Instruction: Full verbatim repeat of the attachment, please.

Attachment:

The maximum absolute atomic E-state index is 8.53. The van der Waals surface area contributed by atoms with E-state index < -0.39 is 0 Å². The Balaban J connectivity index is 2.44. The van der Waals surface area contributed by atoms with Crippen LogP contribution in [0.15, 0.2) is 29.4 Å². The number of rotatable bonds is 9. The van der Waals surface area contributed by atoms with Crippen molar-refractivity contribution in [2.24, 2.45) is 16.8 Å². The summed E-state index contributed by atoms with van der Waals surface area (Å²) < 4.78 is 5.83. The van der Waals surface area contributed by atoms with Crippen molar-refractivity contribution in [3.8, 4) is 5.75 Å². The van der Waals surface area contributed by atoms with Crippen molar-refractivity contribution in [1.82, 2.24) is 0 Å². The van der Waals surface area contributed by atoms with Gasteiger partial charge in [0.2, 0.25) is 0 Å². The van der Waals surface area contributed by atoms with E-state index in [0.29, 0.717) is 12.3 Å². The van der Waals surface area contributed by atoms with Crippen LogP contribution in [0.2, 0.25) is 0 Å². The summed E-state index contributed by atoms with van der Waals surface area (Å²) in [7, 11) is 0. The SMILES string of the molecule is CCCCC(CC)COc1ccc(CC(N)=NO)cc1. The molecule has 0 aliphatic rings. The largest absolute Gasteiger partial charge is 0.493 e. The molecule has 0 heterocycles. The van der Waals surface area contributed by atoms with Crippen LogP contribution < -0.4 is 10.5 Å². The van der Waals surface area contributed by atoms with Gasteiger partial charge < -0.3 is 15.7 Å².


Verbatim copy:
The maximum absolute atomic E-state index is 8.53. The van der Waals surface area contributed by atoms with E-state index < -0.39 is 0 Å². The Balaban J connectivity index is 2.44. The van der Waals surface area contributed by atoms with Crippen LogP contribution in [0.15, 0.2) is 29.4 Å². The number of rotatable bonds is 9. The van der Waals surface area contributed by atoms with Crippen molar-refractivity contribution in [2.24, 2.45) is 16.8 Å². The summed E-state index contributed by atoms with van der Waals surface area (Å²) < 4.78 is 5.83. The van der Waals surface area contributed by atoms with Crippen molar-refractivity contribution in [3.8, 4) is 5.75 Å². The van der Waals surface area contributed by atoms with Crippen molar-refractivity contribution in [1.82, 2.24) is 0 Å². The van der Waals surface area contributed by atoms with Gasteiger partial charge in [0.2, 0.25) is 0 Å². The van der Waals surface area contributed by atoms with E-state index in [0.29, 0.717) is 12.3 Å². The van der Waals surface area contributed by atoms with Crippen LogP contribution in [0.2, 0.25) is 0 Å². The summed E-state index contributed by atoms with van der Waals surface area (Å²) in [7, 11) is 0. The SMILES string of the molecule is CCCCC(CC)COc1ccc(CC(N)=NO)cc1. The molecule has 0 aliphatic rings. The largest absolute Gasteiger partial charge is 0.493 e. The molecule has 0 heterocycles. The van der Waals surface area contributed by atoms with Crippen LogP contribution < -0.4 is 10.5 Å². The van der Waals surface area contributed by atoms with Gasteiger partial charge < -0.3 is 15.7 Å².